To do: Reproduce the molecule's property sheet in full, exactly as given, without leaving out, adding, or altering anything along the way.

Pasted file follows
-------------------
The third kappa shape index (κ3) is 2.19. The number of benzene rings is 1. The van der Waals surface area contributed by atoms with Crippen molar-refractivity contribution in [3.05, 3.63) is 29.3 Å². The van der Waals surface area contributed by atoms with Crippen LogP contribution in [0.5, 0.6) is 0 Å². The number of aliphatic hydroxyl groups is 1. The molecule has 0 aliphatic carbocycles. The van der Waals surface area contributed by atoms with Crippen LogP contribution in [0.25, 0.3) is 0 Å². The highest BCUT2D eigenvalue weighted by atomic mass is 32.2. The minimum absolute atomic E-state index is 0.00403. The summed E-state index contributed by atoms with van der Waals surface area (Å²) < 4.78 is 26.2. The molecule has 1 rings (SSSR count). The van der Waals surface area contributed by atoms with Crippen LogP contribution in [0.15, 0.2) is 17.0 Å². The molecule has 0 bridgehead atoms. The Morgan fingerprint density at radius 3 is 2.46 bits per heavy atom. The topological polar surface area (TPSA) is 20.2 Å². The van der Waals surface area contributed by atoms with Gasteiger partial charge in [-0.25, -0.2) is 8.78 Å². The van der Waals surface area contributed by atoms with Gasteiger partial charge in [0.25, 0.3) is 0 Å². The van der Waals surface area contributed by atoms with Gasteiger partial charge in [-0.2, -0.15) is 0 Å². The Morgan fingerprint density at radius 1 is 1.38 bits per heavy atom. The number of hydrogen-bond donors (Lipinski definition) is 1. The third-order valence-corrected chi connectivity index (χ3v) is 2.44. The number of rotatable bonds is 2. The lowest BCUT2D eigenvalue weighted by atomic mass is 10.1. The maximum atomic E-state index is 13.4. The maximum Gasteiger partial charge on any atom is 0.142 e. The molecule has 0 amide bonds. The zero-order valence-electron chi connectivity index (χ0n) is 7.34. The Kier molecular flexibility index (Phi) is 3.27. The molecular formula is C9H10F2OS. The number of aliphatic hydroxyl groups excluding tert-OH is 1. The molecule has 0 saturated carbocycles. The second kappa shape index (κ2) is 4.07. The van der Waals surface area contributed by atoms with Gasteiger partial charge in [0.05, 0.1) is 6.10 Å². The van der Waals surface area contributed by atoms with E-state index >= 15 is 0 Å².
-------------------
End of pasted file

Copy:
The third kappa shape index (κ3) is 2.19. The number of benzene rings is 1. The van der Waals surface area contributed by atoms with Crippen molar-refractivity contribution in [3.05, 3.63) is 29.3 Å². The van der Waals surface area contributed by atoms with Crippen LogP contribution in [0.5, 0.6) is 0 Å². The number of aliphatic hydroxyl groups is 1. The molecule has 0 aliphatic carbocycles. The van der Waals surface area contributed by atoms with Crippen LogP contribution in [0.25, 0.3) is 0 Å². The highest BCUT2D eigenvalue weighted by atomic mass is 32.2. The minimum absolute atomic E-state index is 0.00403. The summed E-state index contributed by atoms with van der Waals surface area (Å²) < 4.78 is 26.2. The molecule has 1 rings (SSSR count). The van der Waals surface area contributed by atoms with Crippen LogP contribution in [0.15, 0.2) is 17.0 Å². The molecule has 0 bridgehead atoms. The Morgan fingerprint density at radius 3 is 2.46 bits per heavy atom. The topological polar surface area (TPSA) is 20.2 Å². The van der Waals surface area contributed by atoms with Gasteiger partial charge in [-0.25, -0.2) is 8.78 Å². The van der Waals surface area contributed by atoms with Gasteiger partial charge in [0.25, 0.3) is 0 Å². The van der Waals surface area contributed by atoms with Gasteiger partial charge in [-0.2, -0.15) is 0 Å². The Morgan fingerprint density at radius 1 is 1.38 bits per heavy atom. The number of hydrogen-bond donors (Lipinski definition) is 1. The third-order valence-corrected chi connectivity index (χ3v) is 2.44. The number of rotatable bonds is 2. The lowest BCUT2D eigenvalue weighted by atomic mass is 10.1. The maximum atomic E-state index is 13.4. The maximum Gasteiger partial charge on any atom is 0.142 e. The molecule has 0 amide bonds. The zero-order valence-electron chi connectivity index (χ0n) is 7.34. The Kier molecular flexibility index (Phi) is 3.27. The molecular formula is C9H10F2OS. The number of aliphatic hydroxyl groups excluding tert-OH is 1. The molecule has 0 saturated carbocycles. The second kappa shape index (κ2) is 4.07. The van der Waals surface area contributed by atoms with Gasteiger partial charge in [0.05, 0.1) is 6.10 Å². The van der Waals surface area contributed by atoms with E-state index >= 15 is 0 Å².